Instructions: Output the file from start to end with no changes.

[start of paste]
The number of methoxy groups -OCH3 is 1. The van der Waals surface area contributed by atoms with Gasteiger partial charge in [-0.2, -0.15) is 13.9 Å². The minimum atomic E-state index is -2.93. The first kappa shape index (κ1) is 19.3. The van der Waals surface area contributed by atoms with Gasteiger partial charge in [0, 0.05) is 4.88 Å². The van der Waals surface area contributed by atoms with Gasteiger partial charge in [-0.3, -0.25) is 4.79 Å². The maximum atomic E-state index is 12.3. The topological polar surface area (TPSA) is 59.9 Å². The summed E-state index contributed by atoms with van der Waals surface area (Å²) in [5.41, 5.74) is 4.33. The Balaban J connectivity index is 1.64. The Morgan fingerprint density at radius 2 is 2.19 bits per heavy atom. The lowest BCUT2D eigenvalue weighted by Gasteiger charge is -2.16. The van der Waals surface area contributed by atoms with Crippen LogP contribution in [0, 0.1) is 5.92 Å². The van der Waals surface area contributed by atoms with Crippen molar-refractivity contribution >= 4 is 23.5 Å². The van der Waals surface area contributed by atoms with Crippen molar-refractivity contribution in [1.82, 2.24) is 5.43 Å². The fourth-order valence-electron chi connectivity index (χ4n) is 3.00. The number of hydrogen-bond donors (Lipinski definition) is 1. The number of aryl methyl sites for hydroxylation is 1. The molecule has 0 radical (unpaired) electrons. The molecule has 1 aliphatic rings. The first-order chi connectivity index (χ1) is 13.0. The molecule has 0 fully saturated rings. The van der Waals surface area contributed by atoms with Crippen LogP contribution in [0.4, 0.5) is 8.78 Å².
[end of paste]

The number of methoxy groups -OCH3 is 1. The van der Waals surface area contributed by atoms with Gasteiger partial charge in [-0.2, -0.15) is 13.9 Å². The minimum atomic E-state index is -2.93. The first kappa shape index (κ1) is 19.3. The van der Waals surface area contributed by atoms with Gasteiger partial charge in [0, 0.05) is 4.88 Å². The van der Waals surface area contributed by atoms with Gasteiger partial charge in [-0.3, -0.25) is 4.79 Å². The maximum atomic E-state index is 12.3. The topological polar surface area (TPSA) is 59.9 Å². The summed E-state index contributed by atoms with van der Waals surface area (Å²) in [5.41, 5.74) is 4.33. The Balaban J connectivity index is 1.64. The Morgan fingerprint density at radius 2 is 2.19 bits per heavy atom. The lowest BCUT2D eigenvalue weighted by Gasteiger charge is -2.16. The van der Waals surface area contributed by atoms with Crippen LogP contribution in [0, 0.1) is 5.92 Å². The van der Waals surface area contributed by atoms with Crippen molar-refractivity contribution >= 4 is 23.5 Å². The van der Waals surface area contributed by atoms with Crippen molar-refractivity contribution in [1.82, 2.24) is 5.43 Å². The fourth-order valence-electron chi connectivity index (χ4n) is 3.00. The number of hydrogen-bond donors (Lipinski definition) is 1. The number of aryl methyl sites for hydroxylation is 1. The molecule has 0 radical (unpaired) electrons. The molecule has 1 aliphatic rings. The first-order chi connectivity index (χ1) is 13.0. The molecule has 0 fully saturated rings. The van der Waals surface area contributed by atoms with Crippen LogP contribution in [0.4, 0.5) is 8.78 Å².